Egalitarianism Confronts Kiddushin
Before the wedding of Cheryl Beckerman and Joel Berman in 1995, they struggled to create a ceremony that was both traditional and egalitarian. This article explains what the author perceives as an inherent lack of mutuality in the traditional kiddushin (betrothal) ceremony, and in a second article she describes the marriage ceremony they created that retained kiddushin, with additions to increase its mutuality, but also included a new segment they called kesharin, or connection. Despite the fact that they retained the language of kiddushin--adding to it, but neither subtracting nor modifying--most traditional Jews would not accept this marriage ceremony as binding. Excerpted by permission of the author from Kerem: Creative Explorations in Judaism, 1997 issue.
In the months before our wedding, my then-fiancé Joel and I struggled mightily with kiddushin, the part of the ceremony that effectuates a marriage according to halakhah [Jewish law]. The root of kiddushin means "holiness," with a connotation of separateness, being set aside. Traditionally, the groom gives the bride a ring (or other gift) in the presence of two witnesses and says, Harei at mekudeshet li b'taba'at zo k'dat Moshe v'Yisrael ("Behold, you are consecrated to me with this ring, according to the law of Moses and Israel"). When she consents, through her silent acceptance of the gift, a marriage has taken place, even if all other familiar aspects of the wedding are missing.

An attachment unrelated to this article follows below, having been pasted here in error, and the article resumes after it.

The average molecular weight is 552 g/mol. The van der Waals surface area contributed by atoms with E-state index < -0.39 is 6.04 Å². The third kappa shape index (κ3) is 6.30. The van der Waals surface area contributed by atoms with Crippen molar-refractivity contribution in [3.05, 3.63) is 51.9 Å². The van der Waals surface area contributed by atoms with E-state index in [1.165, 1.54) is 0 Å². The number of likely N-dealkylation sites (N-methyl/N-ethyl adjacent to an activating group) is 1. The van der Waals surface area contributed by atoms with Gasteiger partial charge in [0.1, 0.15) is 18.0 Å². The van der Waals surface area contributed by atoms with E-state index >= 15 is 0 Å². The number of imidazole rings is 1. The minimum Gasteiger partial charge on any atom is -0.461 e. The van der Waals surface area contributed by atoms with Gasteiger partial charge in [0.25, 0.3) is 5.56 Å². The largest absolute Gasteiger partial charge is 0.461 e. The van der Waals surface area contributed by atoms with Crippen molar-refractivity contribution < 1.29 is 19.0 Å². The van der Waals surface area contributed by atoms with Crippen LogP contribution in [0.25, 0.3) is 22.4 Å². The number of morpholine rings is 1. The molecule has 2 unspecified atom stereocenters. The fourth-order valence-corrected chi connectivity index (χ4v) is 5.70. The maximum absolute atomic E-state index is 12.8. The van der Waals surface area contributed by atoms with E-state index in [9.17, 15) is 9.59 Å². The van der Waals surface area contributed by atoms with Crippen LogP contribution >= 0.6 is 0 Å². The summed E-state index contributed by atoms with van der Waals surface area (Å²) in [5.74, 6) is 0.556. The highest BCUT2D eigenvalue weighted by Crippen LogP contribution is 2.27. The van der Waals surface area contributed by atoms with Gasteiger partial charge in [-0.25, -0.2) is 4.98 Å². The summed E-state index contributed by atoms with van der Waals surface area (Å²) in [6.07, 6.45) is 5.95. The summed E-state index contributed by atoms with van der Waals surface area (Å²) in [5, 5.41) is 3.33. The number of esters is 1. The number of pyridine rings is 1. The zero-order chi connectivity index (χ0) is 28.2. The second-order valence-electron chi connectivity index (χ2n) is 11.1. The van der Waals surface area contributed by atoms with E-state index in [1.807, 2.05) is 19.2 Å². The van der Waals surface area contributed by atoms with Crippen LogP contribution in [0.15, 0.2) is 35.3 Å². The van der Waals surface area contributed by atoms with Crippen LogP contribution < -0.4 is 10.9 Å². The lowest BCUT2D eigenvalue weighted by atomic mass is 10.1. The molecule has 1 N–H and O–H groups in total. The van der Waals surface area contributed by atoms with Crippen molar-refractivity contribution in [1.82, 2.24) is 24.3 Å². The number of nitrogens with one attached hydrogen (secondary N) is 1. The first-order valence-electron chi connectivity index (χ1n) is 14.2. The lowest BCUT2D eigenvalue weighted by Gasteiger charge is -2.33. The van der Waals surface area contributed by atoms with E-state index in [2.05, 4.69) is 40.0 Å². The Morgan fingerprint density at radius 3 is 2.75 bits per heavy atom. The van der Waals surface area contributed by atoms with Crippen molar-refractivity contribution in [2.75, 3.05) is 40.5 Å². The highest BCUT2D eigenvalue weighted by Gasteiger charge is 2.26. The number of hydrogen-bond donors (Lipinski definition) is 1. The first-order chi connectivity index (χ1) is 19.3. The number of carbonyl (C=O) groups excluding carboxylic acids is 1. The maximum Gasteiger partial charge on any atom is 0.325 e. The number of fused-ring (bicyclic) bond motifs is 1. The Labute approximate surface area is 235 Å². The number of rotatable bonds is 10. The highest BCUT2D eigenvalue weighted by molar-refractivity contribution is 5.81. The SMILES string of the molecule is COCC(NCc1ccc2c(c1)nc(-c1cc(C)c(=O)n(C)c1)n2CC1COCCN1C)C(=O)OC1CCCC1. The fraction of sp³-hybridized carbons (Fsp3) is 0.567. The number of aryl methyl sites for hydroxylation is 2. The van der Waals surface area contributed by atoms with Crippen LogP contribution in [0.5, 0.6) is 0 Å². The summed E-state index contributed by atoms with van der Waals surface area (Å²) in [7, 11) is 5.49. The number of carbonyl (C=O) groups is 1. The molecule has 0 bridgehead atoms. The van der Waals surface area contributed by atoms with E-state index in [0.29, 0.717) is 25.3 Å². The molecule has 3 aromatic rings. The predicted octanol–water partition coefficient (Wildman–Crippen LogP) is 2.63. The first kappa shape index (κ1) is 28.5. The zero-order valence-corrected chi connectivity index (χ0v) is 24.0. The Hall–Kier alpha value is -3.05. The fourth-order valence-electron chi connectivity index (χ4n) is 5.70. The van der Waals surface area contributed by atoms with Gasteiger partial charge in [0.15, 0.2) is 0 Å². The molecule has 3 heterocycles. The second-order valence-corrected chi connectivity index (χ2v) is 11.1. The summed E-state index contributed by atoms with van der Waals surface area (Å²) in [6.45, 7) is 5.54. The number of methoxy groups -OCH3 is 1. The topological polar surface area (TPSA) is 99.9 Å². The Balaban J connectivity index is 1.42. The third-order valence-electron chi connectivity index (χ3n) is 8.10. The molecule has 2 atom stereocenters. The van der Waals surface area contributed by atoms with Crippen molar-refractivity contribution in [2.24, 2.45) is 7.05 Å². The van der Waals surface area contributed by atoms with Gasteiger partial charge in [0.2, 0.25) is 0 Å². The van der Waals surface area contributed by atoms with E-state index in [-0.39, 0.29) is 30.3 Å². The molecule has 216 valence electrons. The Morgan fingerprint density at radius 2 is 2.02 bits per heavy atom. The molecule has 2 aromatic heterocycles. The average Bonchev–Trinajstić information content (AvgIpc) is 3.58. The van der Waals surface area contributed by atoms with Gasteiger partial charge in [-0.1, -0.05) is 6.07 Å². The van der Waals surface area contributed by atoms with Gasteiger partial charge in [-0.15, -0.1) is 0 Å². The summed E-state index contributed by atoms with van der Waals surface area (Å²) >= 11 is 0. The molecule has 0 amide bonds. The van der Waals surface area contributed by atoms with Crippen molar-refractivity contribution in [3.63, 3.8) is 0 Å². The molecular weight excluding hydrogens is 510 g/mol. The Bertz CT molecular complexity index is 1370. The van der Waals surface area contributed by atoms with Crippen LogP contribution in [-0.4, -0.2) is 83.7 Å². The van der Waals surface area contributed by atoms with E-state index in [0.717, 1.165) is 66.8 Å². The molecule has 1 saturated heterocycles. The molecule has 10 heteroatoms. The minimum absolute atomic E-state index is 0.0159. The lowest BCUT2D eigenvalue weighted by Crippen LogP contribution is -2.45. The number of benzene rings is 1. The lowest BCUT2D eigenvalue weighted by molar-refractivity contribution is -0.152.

What's the Problem?
Joel and I were drawn to this ancient language that we found beautiful and meaningful--as long as we ignored the halakhic implications. In Jewish legal terms, kiddushin is an unambiguously one-sided monogamy clause, forbidding the wife to all other men. We saw a spiritual side to kiddushin, but the more we studied the issue, the more we came to understand it in the context of an entire system of marriage and divorce that is fraught with problems from a feminist perspective. I was hard put to reconcile this meaning with nissuin, the second part of the Jewish marriage ceremony, with its seven blessings [sheva berakhot] celebrating covenant and partnership between wife and husband and the start of a new family unit as an echo of covenant and partnership with God.
Thus began an exploration of numerous paths on our way to a ceremony that could work for both of us. Through research, text study, and extensive discussions we weighed a variety of approaches, including leaving kiddushin out altogether. Several considerations ultimately precluded this step. Our solution was to supplement kiddushin and develop a new segment of the wedding service, which we called kesharin [connection]. Thus, however unconventionally, we remained within the confines of halakhah while expressing values not explicit in the standard ceremony….